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Three Days Grace Write Their ‘November Rain’ With ‘Last to Know’

Perhaps the biggest indication that Toronto rock act Three Days Grace wanted to go for something a little different on their new album, ‘Life Starts Now,’ is the moving piano-based ballad ‘Last to Know.’ “That’s really the first time that we’ve used the piano to write. I don’t think we’ve really had other songs we’ve done that,” says drummer Neil Sanderson, who plays guitar and piano off-stage. The main part of that song has been around for a while. It was actually written on guitar originally, but I translated it over to piano one day and it just sounded really good. It felt like the part was made for the piano.”

“Last to Know’ is probably one of our favorites on the record,” says singer-guitarist Adam Gontier. “Musically, it was [Neil’s] song. He had a demo, or a piano version of it, and he gave it to me. I sat with it for a couple of hours in a hotel room somewhere and just plugged in and sang a bunch of melodies over it and it came together pretty fast.”

The band — Sanderson, Gontier, guitarist Barry Stock and bassist Brad Walst — are starting to write more and more with the live show in mind, “especially with this record,” says Sanderson of the follow-up to 2006’s sophomore release, ‘One-X.’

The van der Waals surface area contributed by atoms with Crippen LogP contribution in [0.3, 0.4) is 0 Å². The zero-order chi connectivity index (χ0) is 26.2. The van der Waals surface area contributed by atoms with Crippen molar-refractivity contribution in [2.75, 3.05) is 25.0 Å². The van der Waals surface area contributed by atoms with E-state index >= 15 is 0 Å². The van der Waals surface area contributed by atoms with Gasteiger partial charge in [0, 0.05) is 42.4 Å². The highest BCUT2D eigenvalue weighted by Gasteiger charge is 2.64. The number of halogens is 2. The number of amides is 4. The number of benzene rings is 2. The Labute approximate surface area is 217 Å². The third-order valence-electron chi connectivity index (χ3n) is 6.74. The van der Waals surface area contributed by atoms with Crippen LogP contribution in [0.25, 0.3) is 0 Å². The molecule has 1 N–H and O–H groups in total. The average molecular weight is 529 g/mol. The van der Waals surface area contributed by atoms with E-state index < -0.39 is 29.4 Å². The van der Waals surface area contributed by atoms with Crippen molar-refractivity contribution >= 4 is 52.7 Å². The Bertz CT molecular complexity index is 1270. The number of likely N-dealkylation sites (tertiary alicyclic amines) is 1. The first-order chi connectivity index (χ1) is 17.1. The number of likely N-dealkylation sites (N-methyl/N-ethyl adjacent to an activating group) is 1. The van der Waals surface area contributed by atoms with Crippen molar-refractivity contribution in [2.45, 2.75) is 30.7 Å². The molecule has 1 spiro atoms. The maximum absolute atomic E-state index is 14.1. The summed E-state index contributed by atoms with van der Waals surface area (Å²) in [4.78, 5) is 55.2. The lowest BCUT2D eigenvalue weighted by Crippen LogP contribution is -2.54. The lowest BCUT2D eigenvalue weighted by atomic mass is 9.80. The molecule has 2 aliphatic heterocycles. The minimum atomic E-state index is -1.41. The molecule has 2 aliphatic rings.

“We wanted to write songs that have a certain type of energy, but then ‘Last to Know’ is going to be great for live, because it will bring everything down and people can actually take a breath during the set, instead of [us] just hammering out heavy stuff. So we kind of have the ‘November Rain’ vibe going on a little bit,” he laughs.

Should we envision him sitting at a grand piano then, a la Axl? “Depending on how things go, it would be nice to have a grand piano, but realistically I have a Yamaha Motif which sounds amazing, so I can have that onstage.”

‘Last to Know’ isn’t the only piece that stands-out on ‘Life Starts Now.’ The band broadens their sound with the elastic eeriness of ‘Goin’ Down,’ the dynamic arena-rock of ‘World so Cold,’ menacing galloping beat of ‘The Good Life’ and jangly and soaring ‘No More.’

“Yeah, definitely, we just wanted to expand,” Sanderson says. “We wanted to think outside the box. Part of that is, as a band, we’re a little bit sick of the sound that a lot of bands go into the studio and default to, like layer upon layer of hard panned guitars that multiply in the chorus. It just starts to sound really mechanical and over-produced.

“So we wanted to make sure that all of the parts were really together, as far as the riffs and the music and everything before we got into the studio. We really spent a lot of time on those parts because our goal was to make it sound big without having a lot of stuff actually in there. “

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